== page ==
“So now it was not you who sent me here, but God; and He has made me a father to Pharaoh, and lord of all his house, and a ruler throughout all the land of Egypt” (Genesis 45:8).

“God has made me Lord of all Egypt” (Genesis 45:9).

It is exactly this sovereign control and perfect wisdom of God that the brothers (and even Jacob) have failed to grapple with. This is why they are dismayed in Genesis 45:3. Perhaps Joseph is na├»ve to think that they are upset with themselves in Genesis 45:5. Perhaps he can see something that we don’t. From their behavior so far, and how they’ll still be thinking in another 17 years (cf. Genesis 50:15–18), it certainly seems that they are primarily afraid of revenge. But God’s sovereign control and wisdom is exactly why revenge is the last thing on David’s mind (cf. Genesis 50:19–21).

Joseph’s message is simple: your sin is culpable, but shouldn’t cause dismay or paralysis. Rather, be grateful for what God has done, and respond in kind. With five more years of famine coming, now is the time for decisive action to lay hold of that deliverance that God has provided (Genesis 45:6Genesis 45:9-11Genesis 45:13). “Hurry,” he tells them at the beginning of Genesis 45:9, and he tells them to say the same thing to their father, “do not tarry.” Again in verse 13, “you shall hurry and bring my father down here.”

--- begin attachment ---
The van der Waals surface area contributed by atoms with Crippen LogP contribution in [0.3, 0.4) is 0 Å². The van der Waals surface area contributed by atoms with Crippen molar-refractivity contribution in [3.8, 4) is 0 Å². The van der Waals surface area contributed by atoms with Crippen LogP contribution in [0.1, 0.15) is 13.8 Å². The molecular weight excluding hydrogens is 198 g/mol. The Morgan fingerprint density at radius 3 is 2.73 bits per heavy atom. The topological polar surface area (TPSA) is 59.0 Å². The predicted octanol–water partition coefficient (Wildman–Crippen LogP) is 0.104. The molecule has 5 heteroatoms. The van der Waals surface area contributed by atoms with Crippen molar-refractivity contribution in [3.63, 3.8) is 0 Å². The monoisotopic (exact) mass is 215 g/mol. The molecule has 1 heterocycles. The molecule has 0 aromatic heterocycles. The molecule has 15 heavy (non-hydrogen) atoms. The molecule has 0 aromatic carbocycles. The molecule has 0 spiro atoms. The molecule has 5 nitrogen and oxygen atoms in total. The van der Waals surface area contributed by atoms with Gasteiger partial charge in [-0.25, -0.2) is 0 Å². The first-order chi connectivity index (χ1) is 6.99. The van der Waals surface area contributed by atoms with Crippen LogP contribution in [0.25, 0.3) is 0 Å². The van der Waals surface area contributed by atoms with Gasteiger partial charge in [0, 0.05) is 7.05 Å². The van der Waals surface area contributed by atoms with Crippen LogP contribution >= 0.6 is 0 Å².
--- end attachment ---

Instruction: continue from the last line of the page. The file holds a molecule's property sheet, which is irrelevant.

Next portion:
Yet, it is only after he has not only wept over Benjamin (Genesis 45:14), but kissed and wept over them (Genesis 45:15) that the brothers feel free to talk with him again. The dismay dissolves, and the paralysis passes. Whether it is the forgiveness of others who meant evil and did evil, or the need to take quick and decisive action, what we need for the task before us is to recognize God’s sovereign control and perfect wisdom.

Whom do you need to forgive? What has God done for you through their harmfulness? What dismaying or deflating situation are you in? How does God’s control over it and wisdom in it free you to take decisive action?

Suggested songs: ARP23B “The Lord’s My Shepherd” or TPH231 “Whate’er My God Ordains Is Right”

Friday, January 29, 2021